Ponzi victims describe their trauma
|||Alleged scam had facade of luxury|
By Dan Nakaso
Advertiser Staff Writer
By Dan Nakaso
Victims of a $30 million Ponzi scheme in Hawai'i told a federal court yesterday the scam wiped out their savings and they want law enforcement officials to get more money back from the perpetrator.
"My wonderful life as I knew it is now gone," Kaua'i hospice worker Jeannie Pheasant told U.S. District Judge Susan Oki Mollway. "My gut tells me this money is still hidden."
In September, James Lull a former Kaua'i mortgage broker admitted to defrauding as many as 50 victims out of as much as $30 million. He faces up to 20 years in prison and a fine of $250,000 as well as payment of restitution to his victims. Yesterday, Mollway said Lull owes $26,515,904 in restitution.
Lull was scheduled to be sentenced yesterday. But after some of his victims, such as Pheasant, told Mollway they believe he's hiding assets, Mollway postponed sentencing until May 14.
Pheasant said that she was living frugally and had invested almost everything she had with Lull an amount that she declined to reveal yesterday. At one point, Pheasant told Mollway that she asked Lull if he would swear on a Bible that her money was safe.
"He said, 'I will swear on my children's lives that your money is safe,' " Pheasant told Mollway.
Pheasant now works three to four different jobs and does not have time to help hospice patients die as they wish, including her own father, who died Dec. 31.
"This whole thing has devastated me," she said.
Like the others, Pheasant was not sworn in yesterday and did not officially testify in the proceedings. Instead, they spoke at a microphone from the court gallery behind Lull, who did not turn around to look at his victims.
Lull's victims said they invested in purported real estate deals that Lull promised would quickly pay high rates of return.
Lull promised one of his victims, Jon Anderton, "interest at 1 percent a month on all amounts advanced plus all or a share of the 'points' that Lull earned from his borrowers," according to the trustee overseeing Lull's bankruptcy.
Lull filed for bankruptcy in 2006, listing $31 million in debt to dozens of creditors.
Lull used the money from his victims for "personal purposes," according to the bankruptcy trustee, Ronald Kotoshirodo.
Lull made some payments to early investors with the money given him by later investors, Kotoshirodo said.
William Britt told the court yesterday that he and his wife invested with Lull so they could build their mortgage-free dream house on Kaua'i. Britt hoped to semi-retire from his work as a graphic artist and his wife planned to quit working to take care of their daughter.
Instead, they now have a 30-year-mortgage and have only been able to build the home's garage, which the family is living in to the displeasure of their neighbor.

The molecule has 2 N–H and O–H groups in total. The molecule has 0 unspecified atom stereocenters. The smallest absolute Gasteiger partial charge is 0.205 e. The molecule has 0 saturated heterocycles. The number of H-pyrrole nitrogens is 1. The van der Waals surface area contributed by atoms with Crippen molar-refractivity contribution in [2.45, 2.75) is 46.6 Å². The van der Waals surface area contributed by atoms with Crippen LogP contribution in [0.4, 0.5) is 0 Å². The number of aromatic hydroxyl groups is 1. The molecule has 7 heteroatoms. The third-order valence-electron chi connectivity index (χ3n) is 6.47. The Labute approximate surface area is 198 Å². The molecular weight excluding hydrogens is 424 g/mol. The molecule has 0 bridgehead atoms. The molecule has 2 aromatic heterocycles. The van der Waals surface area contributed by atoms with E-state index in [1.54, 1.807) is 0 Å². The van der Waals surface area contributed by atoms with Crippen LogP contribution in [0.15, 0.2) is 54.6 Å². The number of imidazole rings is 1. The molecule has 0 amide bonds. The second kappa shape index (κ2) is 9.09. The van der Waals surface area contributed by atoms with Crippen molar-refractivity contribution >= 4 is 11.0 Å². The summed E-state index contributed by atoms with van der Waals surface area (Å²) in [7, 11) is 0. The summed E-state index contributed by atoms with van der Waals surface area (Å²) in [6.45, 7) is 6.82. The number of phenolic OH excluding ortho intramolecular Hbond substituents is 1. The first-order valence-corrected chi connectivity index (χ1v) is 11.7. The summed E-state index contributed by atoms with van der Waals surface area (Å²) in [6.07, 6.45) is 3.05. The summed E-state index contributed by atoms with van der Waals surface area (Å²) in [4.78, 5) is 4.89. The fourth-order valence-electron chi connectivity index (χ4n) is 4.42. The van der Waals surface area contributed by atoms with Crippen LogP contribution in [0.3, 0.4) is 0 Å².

"And getting back into the workforce isn't easy in this economy," Britt said. " ... Our confidence is shattered. He's totally taken our lives. ... We were so trusting and he took that."
Anderton told the judge that he had no credit card bills and $80,000 left on his mortgage before he invested with Lull.
Now he owes $100,000 in credit card charges, has a $1 million mortgage with little equity and is using his children's college funds for living expenses.
Anderton can no longer help pay the college expenses for his niece, who had to drop out of school. He also was unable to continue housing his in-laws, who helped care for his children, and the in-laws have since moved back to Russia.
After hearing from three victims yesterday, Mollway said she was not convinced that Lull had met the conditions of accepting responsibility for his actions, which could affect the federal guidelines for determining his sentence.
If Lull is hiding some of the assets from his Ponzi scheme, Mollway said, "The acceptance of responsibility issue is a big concern for me."
During a break in the hearing, Michael A. Lilly the lawyer for bankruptcy trustee Kotoshirodo compared Lull to Bernie Madoff, who pleaded guilty in February to bilking billions of dollars out of investors in what some are calling the largest Ponzi scheme in history.
"This is Hawai'i's Madoff," Lilly said. "This is a mini-Madoff."
Attorney Scott Batterman spoke on behalf of his client, Alice Gordon, whose health is declining and did not have the money to fly to Honolulu yesterday. Gordon lost at least $4 million to Lull, the largest amount of any of his victims, Batterman said.
Asked wether it was Gordon's health or finances that prevented her from appearing at Lull's hearing yesterday, Batterman said, "Frankly I don't think she could stand to be in the same room as him."
Reach Dan Nakaso at email@example.com.